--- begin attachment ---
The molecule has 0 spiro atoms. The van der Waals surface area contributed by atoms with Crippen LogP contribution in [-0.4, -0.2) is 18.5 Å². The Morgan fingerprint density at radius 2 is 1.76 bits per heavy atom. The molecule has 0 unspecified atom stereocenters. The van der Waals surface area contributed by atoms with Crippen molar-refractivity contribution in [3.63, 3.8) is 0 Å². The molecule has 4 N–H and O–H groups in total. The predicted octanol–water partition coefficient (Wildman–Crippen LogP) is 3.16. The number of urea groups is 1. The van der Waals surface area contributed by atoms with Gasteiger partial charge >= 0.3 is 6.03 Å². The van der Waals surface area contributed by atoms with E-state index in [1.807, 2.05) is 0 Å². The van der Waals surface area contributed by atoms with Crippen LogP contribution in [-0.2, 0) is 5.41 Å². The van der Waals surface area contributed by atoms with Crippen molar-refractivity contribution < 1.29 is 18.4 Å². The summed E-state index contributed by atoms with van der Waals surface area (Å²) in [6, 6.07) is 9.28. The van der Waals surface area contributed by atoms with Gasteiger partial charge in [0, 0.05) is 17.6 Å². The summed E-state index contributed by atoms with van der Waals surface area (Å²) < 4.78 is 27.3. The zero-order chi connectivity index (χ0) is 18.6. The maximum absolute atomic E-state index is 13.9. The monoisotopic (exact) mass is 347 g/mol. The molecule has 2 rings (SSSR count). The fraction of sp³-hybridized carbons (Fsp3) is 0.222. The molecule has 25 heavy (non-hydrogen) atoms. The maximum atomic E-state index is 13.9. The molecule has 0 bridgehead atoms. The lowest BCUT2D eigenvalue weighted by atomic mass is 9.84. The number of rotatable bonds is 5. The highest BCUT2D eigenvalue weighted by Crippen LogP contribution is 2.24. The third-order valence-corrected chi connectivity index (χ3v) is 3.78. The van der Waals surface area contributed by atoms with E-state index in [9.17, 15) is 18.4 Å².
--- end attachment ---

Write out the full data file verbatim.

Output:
The molecule has 0 spiro atoms. The van der Waals surface area contributed by atoms with Crippen LogP contribution in [-0.4, -0.2) is 18.5 Å². The Morgan fingerprint density at radius 2 is 1.76 bits per heavy atom. The molecule has 0 unspecified atom stereocenters. The van der Waals surface area contributed by atoms with Crippen molar-refractivity contribution in [3.63, 3.8) is 0 Å². The molecule has 4 N–H and O–H groups in total. The predicted octanol–water partition coefficient (Wildman–Crippen LogP) is 3.16. The number of urea groups is 1. The van der Waals surface area contributed by atoms with Gasteiger partial charge >= 0.3 is 6.03 Å². The van der Waals surface area contributed by atoms with E-state index in [1.807, 2.05) is 0 Å². The van der Waals surface area contributed by atoms with Crippen LogP contribution in [-0.2, 0) is 5.41 Å². The van der Waals surface area contributed by atoms with Crippen molar-refractivity contribution < 1.29 is 18.4 Å². The summed E-state index contributed by atoms with van der Waals surface area (Å²) in [6, 6.07) is 9.28. The van der Waals surface area contributed by atoms with Gasteiger partial charge in [0, 0.05) is 17.6 Å². The summed E-state index contributed by atoms with van der Waals surface area (Å²) < 4.78 is 27.3. The zero-order chi connectivity index (χ0) is 18.6. The maximum absolute atomic E-state index is 13.9. The monoisotopic (exact) mass is 347 g/mol. The molecule has 2 rings (SSSR count). The fraction of sp³-hybridized carbons (Fsp3) is 0.222. The molecule has 25 heavy (non-hydrogen) atoms. The maximum atomic E-state index is 13.9. The molecule has 0 bridgehead atoms. The lowest BCUT2D eigenvalue weighted by atomic mass is 9.84. The number of rotatable bonds is 5. The highest BCUT2D eigenvalue weighted by Crippen LogP contribution is 2.24. The third-order valence-corrected chi connectivity index (χ3v) is 3.78. The van der Waals surface area contributed by atoms with E-state index in [9.17, 15) is 18.4 Å².